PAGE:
On this anniversary of that tragic day, we remember how we were united in shock and pain. There were no divisions then. We did not ask what race, what religion, what political party, or what country of origin the dead were. We did not submerge our compassion for their husbands, wives, partners or children. Americans had been attacked; Americans had died; America was in mourning and rightly so. Today, nineteen years later, we still remember them; we still honor them; we still mourn.
Yet, painfully, we have changed since then. We have suffered another terrible shock. This time it is not a visible foe but an illness which is devastating us. It has killed 192,000 Americans and we are still hearing of increasing deaths each day. These, too, are our citizens. They, too, are our friends and neighbors, relatives and loved ones. Yet, there is no ritual remembering them, no organized national mourning. Why have we forgotten them and the national pain we should be feeling and sharing?
We mourn now for the divisions, the violence, the hatreds that have surfaced and are wringing the life out of us. We are a nation hostage to violence, a people being robbed of their compassion and their soul. Even as we commemorate this sad anniversary, the lines between “us” and “them” are harsher blurring our national identity. We mourn and remember those we lost on 9/11. Let us also weep for all those who have died alone in hospital rooms, for those who suffer their loss, for our nation which seems numbed out of its humanity, and for ourselves. From pain we can learn compassion and from division we can learn union. May our tears not be wasted on separation but become the balm of unity.
God of wisdom and compassion create newness out of evil. Make us instruments and agents of creation as we strive to turn challenges into opportunities and blessings for others and ourselves.
Reflect on the united mourning of a nation after 9/11. Think of our response now. Where is our united public mourning even if it has to be virtual?
A voice is heard in Ramah, mourning and great weeping, Rachel weeping for her children and refusing to be comforted, because they are no more.
Jesus knew their thoughts and said to them, “Every kingdom divided against itself will be ruined, and every city or household divided against itself will not stand.
Leave behind the self-interest that hardens your heart, overcome the indifference that makes your heart insensitive towards others, conquer your deadly reasoning, and open yourself to dialogue and reconciliation. When man thinks only of himself, his own interests and places himself in the center, when he permits himself to be captivated by the idols of dominion and power, when he puts himself in God’s place, then all relationships are broken and everything is ruined. Then the door opens to violence, indifference and conflict. Can we get out of this spiral of sorrow and death? Can we learn once again to walk and live in the ways of peace?
As glass shattered, cement crumbled and steel melted in the inferno of senseless cruelty, the heart of humanity screamed in anguish. September 11, 2001 — a day when the evil potential of misguided ego was again exposed. While our landmarks collapsed in a cloud of smoke and debris, beneath a surge of shock and rage, something awakened in our hearts: compassion. Suddenly, our worldly obsessions faded away as we cried for the plight of others. In memory of this tragic day, let us join hands and pray for God’s grace to heal, unite and empower us to serve with love.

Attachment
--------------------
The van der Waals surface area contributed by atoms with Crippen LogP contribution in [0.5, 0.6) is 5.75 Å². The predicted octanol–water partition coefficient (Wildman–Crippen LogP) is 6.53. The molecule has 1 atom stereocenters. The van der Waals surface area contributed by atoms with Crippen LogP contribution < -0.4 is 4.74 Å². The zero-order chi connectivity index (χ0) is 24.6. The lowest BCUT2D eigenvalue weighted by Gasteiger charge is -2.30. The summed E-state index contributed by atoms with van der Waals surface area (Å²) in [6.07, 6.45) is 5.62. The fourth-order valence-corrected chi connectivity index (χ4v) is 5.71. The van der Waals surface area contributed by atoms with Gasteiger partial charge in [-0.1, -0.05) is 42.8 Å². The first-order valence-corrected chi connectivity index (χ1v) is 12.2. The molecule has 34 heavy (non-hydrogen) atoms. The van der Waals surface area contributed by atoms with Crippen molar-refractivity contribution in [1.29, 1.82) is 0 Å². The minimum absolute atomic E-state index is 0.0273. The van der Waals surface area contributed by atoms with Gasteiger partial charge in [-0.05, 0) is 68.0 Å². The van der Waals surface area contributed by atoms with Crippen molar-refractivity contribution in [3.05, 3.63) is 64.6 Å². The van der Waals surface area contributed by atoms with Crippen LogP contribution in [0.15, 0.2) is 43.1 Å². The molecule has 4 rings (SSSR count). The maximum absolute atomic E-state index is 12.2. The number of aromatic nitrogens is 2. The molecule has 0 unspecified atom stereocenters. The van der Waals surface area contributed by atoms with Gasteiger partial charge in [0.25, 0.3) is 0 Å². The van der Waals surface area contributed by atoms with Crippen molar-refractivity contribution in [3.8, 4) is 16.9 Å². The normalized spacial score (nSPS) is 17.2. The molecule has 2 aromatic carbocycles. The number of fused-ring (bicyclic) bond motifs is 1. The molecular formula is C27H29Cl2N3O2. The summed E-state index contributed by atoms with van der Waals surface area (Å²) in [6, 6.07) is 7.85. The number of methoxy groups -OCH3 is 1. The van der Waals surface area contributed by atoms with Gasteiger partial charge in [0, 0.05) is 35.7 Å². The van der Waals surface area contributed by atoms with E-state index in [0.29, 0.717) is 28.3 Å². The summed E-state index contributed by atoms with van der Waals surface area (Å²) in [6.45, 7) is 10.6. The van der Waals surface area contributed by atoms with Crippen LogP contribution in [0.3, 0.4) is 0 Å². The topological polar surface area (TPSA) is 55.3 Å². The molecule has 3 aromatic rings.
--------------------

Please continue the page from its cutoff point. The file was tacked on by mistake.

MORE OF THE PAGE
No matter where we came from, what God we prayed to, or what race or ethnicity we were, we were united as one American family… as we honor the memory of those we have lost, let us summon that spirit once more. Let us renew our sense of common purpose. And let us reaffirm the bond we share as a people: that out of many, we are one.
The pictures stay with us — the fires and falling debris, and, most hauntingly, the faces. Look how young so many of them were, people who thought there would be much more time, a lot of ‘later’ when they could do all the things they really wanted to do. I grieve for their families — especially for those, like me, who haven’t found any trace of the people they loved. But I grieve even more for the people who died that day. They couldn’t know what we know now about the precious gift of time.
There have been no political funerals for the pandemic dead. In the absence of official national mourning, we’ve not seen many spontaneous memorials or vigils at all. Instead, plenty of flag-waving demonstrations to end stay-at-home orders and reopen businesses pop up all over the country. We’ve seen American Patriot Rally protesters armed with rifles in the Michigan State House as legislators debated whether to approve the governor’s request to extend the shutdown in that state. We’ve seen pandemic-fatigued New Yorkers rush to parks on the first warm day, barely distanced and some unmasked. But we’ve seen no comparable mass action for the dead.
People around the world are grappling with what it means to die and mourn in the midst of a pandemic.
If you don’t breathe the spirit of the nation, if you don’t have a fierce sense of belonging to each other, you’re not going to sacrifice for the common good.
If we learn nothing else from this tragedy, we learn that life is short and there is no time for hate.